Friday, May 5, 2006

Shipping Adventures, Part 2

Barn with Farmhouse, 2006, Oil on Panel, 12x16

I know many of you are on pins and needles waiting for my post on frames, heh, but I am bumping it to next week. I have to follow up on the shipping story that I described last March when I had to ship a box of paintings to a gallery.

Alas, the paintings did not sell during the show, and although the gallery is about 2 hours away (a standard drive to anywhere from where we live), I just can't take a day to go pick them up and I decided to send a call tag to the gallery so they could send them back. Easy, right? Well, only if anyone in a 30 mile radius of Hooterville had ever heard of a call tag. The place in town that we normally use for shipping said they would send the call tag and I gave them all of the necessary information. Yesterday, after waiting for a week and a half for the package to come back I called and asked them if it had been sent. None of the employees knew how to issue a call tag OR how to check and see if one had been sent. And evidentally, no one there knows how to dial out to let me know either. So I tried to do it through UPS, which is unbelievably complicated and you pretty much have to sign over your firstborn child if you are just a person, not a company trying to set up a shipping account, which you have to have before you can send a call tag. They wouldn't take my request over the phone and after navigating the website for 45 minutes, I gave up and decided to go back to the original shipping location to see if they could help me.

Yes, folks, back to the hardware store. Debbie, cashier and shipper. also had no idea how to issue a call tag and in fact, didn't really understand the whole concept even after I carefully explained what I wanted to do. I nearly started to weep at that point. But she called over the manager, Stew. I am not kidding, his name was Stew, not Stu. Anyway, Stew knew what to do! It took him awhile to set it all up in the computer, so in the meantime, he peppered me with questions. What's in the package? How long have you been an artist? They didn't sell? How much do you charge for a painting? How much does the gallery get? What do you paint pictures of? Do you use oil paints? How many paintings DO you sell? Can't you just drive there to pick up the paintings? And my all time favorite: "My aunt paints farm scenes on saw blades and sells a lot of them at summer art fairs, you should try that". On my way back to the register to pay (where Stew rang me up, true to form), I remembered that I needed to buy some grass seed to fill in some patches in our yard and then I found some giant sunflower seeds for planting.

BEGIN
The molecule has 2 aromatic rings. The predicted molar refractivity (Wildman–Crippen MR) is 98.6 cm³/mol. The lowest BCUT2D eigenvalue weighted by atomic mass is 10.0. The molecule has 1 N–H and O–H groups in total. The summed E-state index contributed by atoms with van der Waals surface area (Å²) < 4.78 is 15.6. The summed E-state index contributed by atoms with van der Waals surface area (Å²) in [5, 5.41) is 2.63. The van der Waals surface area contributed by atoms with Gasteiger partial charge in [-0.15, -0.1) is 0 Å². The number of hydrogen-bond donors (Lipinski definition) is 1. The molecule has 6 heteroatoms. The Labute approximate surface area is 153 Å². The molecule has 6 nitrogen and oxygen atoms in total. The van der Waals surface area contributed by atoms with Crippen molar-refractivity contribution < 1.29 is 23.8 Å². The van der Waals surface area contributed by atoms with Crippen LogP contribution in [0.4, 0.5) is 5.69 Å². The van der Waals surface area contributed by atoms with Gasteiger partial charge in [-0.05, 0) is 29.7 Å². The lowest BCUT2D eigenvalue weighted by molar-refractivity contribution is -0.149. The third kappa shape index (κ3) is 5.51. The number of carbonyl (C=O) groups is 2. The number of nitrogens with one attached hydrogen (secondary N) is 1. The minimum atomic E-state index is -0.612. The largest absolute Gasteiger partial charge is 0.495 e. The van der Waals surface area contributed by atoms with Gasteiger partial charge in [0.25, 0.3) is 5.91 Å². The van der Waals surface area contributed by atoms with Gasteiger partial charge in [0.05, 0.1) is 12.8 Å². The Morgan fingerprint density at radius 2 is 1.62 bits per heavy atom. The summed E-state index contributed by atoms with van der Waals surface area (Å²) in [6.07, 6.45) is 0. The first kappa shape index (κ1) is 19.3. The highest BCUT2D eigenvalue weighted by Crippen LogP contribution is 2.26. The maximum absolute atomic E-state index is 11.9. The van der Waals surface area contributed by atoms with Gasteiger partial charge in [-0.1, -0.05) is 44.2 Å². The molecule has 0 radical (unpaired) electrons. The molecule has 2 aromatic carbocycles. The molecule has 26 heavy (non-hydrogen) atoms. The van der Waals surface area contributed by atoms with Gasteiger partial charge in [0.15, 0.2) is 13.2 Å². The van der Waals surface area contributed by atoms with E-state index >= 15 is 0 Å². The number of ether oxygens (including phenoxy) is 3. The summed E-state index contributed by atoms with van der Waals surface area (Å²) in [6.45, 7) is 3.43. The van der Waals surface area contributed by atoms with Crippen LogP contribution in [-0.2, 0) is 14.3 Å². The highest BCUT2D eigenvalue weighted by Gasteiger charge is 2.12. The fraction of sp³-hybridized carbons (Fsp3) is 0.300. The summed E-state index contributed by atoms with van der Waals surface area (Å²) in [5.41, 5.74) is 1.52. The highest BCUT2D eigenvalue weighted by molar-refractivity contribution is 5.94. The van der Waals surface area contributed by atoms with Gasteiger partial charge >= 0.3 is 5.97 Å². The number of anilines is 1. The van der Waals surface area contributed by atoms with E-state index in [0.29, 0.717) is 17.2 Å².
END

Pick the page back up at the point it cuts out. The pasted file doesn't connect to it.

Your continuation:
A call tag, flower seeds AND grass seed. Perfect.



I am still wondering why the gallery isn't responsible for shipping to you.

Tracy Helgeson said...

Hi Aaron, Good point that I didn't go into. If it were a gallery that represents my work on an ongoing basis, then the return of artwork would be the gallery's responsibility, at least based on the contract and I wouldn't sign a contract for representation If I were required to pay for the return of art. However, this was a one time exhibition and I agreed to participate and signed the contract knowing that it would be my responsibility to transport the art both ways.

Lisa Call said...

Just found your blog. Nice work. Great stories.

Tracy Helgeson said...

Hi Lisa, Thanks for saying hello. I checked out your blog and I think your work is wonderful. Look forward to hearing more about it.

Anonymous said...

Stew...suddenly I am feeling hungry...Your adventures in shipping always make me laugh. Enjoy those giant sunflowers!!

Tracy Helgeson said...

Thanks, Robin, I will post some photos of them at the end of the summer. I love sunflowers.